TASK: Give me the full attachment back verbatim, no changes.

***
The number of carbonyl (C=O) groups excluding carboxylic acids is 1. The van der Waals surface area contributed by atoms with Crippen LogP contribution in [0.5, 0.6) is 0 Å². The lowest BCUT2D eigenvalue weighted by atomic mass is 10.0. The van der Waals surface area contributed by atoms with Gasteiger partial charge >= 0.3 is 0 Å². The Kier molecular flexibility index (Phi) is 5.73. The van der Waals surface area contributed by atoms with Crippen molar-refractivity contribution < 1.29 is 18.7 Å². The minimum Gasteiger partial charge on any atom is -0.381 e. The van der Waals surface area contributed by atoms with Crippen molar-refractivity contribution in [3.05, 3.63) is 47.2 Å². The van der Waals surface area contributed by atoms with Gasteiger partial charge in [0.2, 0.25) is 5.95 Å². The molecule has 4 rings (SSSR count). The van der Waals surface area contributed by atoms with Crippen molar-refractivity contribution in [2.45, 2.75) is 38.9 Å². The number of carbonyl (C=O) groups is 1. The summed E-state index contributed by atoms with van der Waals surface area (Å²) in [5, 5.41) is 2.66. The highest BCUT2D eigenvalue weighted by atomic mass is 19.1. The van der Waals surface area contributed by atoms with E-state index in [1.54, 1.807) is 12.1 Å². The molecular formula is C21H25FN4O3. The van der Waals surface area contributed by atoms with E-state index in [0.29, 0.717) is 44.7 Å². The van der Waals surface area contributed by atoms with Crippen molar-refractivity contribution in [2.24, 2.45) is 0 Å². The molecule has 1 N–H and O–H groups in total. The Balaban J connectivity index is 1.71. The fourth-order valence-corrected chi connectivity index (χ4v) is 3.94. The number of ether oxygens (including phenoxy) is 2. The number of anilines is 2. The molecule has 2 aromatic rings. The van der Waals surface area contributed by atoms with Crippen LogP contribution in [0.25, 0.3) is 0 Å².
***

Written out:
The number of carbonyl (C=O) groups excluding carboxylic acids is 1. The van der Waals surface area contributed by atoms with Crippen LogP contribution in [0.5, 0.6) is 0 Å². The lowest BCUT2D eigenvalue weighted by atomic mass is 10.0. The van der Waals surface area contributed by atoms with Gasteiger partial charge >= 0.3 is 0 Å². The Kier molecular flexibility index (Phi) is 5.73. The van der Waals surface area contributed by atoms with Crippen molar-refractivity contribution < 1.29 is 18.7 Å². The minimum Gasteiger partial charge on any atom is -0.381 e. The van der Waals surface area contributed by atoms with Crippen molar-refractivity contribution in [3.05, 3.63) is 47.2 Å². The van der Waals surface area contributed by atoms with Gasteiger partial charge in [0.2, 0.25) is 5.95 Å². The molecule has 4 rings (SSSR count). The van der Waals surface area contributed by atoms with Crippen molar-refractivity contribution in [2.45, 2.75) is 38.9 Å². The number of carbonyl (C=O) groups is 1. The summed E-state index contributed by atoms with van der Waals surface area (Å²) in [5, 5.41) is 2.66. The highest BCUT2D eigenvalue weighted by atomic mass is 19.1. The van der Waals surface area contributed by atoms with E-state index in [1.54, 1.807) is 12.1 Å². The molecular formula is C21H25FN4O3. The van der Waals surface area contributed by atoms with E-state index in [0.29, 0.717) is 44.7 Å². The van der Waals surface area contributed by atoms with Crippen molar-refractivity contribution in [2.24, 2.45) is 0 Å². The molecule has 1 N–H and O–H groups in total. The Balaban J connectivity index is 1.71. The fourth-order valence-corrected chi connectivity index (χ4v) is 3.94. The number of ether oxygens (including phenoxy) is 2. The number of anilines is 2. The molecule has 2 aromatic rings. The van der Waals surface area contributed by atoms with Crippen LogP contribution in [0.25, 0.3) is 0 Å².